- With the same BMI, older adults typically have more body fat than younger adults.
- Women typically have more body fat than men for an equivalent BMI.
- Due to their large muscle mass, athletes and those who are muscular may have higher BMIs.
What is a BMI percentile, and how is it used?
Following BMI calculation for kids and teenagers, the result is expressed as a percentile that can be found on a graph for boys and girls or by using a percentile calculator. These percentiles represent a child’s BMI compared to US kids who participated in national surveys between 1963–1965 and 1988–1944. During a child’s growth and development, weight, height, and their relationship to body fat all change. Therefore, it is necessary to interpret a child’s BMI about other kids of the same sex and age.
What other metrics exist in addition to BMI to measure excess body fatness?
Aside from using BMI calculators other techniques for determining body fatness include calipers to measure skin-fold thickness, underwater weighing, bio-electrical impedance, dual-energy x-ray absorptiometry (DXA), and isotope dilution. However, these techniques aren’t always easy to find, and they’re expensive or require highly skilled personnel. Additionally, many of these techniques can be challenging to standardize across observers or machines, making it more difficult to make comparisons between studies and time periods.
Who must avoid using a BMI calculator?
Bodybuilders, long-distance runners, expectant mothers, the elderly, and young children are not included in the BMI calculations. This is so because BMI only considers the number and ignores whether the weight is made up of fat or muscle. Athletes and people with higher muscle mass may have high BMIs without necessarily having higher health risks. A person’s BMI may be lower if they have less muscle mass, such as growing children or elderly people who may be losing some muscle. Using BMI is inappropriate because a woman’s body composition changes during pregnancy and lactation.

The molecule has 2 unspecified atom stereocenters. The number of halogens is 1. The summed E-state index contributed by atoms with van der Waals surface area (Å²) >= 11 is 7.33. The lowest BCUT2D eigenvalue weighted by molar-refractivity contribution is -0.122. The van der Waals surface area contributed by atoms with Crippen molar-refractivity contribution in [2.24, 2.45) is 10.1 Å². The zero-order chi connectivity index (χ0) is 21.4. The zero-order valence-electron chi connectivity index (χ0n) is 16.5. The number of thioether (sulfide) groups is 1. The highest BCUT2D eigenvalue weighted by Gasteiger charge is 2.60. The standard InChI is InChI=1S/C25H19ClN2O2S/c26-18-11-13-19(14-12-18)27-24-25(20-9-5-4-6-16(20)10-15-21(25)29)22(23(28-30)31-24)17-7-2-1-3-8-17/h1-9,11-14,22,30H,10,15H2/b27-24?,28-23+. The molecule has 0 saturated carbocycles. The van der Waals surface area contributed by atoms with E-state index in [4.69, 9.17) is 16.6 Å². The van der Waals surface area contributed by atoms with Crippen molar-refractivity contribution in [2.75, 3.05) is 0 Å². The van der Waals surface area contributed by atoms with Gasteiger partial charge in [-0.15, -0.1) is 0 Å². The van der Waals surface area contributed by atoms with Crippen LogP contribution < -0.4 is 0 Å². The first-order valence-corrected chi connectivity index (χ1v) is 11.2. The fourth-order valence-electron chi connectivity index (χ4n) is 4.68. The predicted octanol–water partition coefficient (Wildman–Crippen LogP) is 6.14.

Is the BMI reliable?
Body Mass Index, or BMI, is a measurement of how much you weigh in relation to your height. Since being overweight or obese significantly raises your risk of developing a number of medical conditions, such as type 2 diabetes, heart disease, and cancer, accurate assessments of obesity are crucial. As rates of overweight or obesity rise, attention has turned to BMI and its limitations as a gauge of an individual’s ideal weight rather than that of entire populations where “averages” apply.
BMI provides a reliable estimate of weight-related health risks for most adults. Regardless of the factors below, if your BMI is over 35, your weight is definitely endangering your health. However, there are some circumstances where BMI in the 25–35 BMI range may under or overestimate these risks. Principally, they are:
Your doctor or health visitor can explain your child’s position on the “centile charts,” which are used to project healthy weights for children.
- Expecting mothers
The standard BMI calculations do not apply to pregnant women.
- If you have a lot of muscle mass,
your BMI will assume that you have an average amount of body fat, including “intra-abdominal fat,” which is located deep within your stomach cavity rather than beneath your skin. Compared to fat under the skin, intra-abdominal fat is significantly more closely associated with risks of type 2 diabetes and heart disease.
- If you have Asian ancestry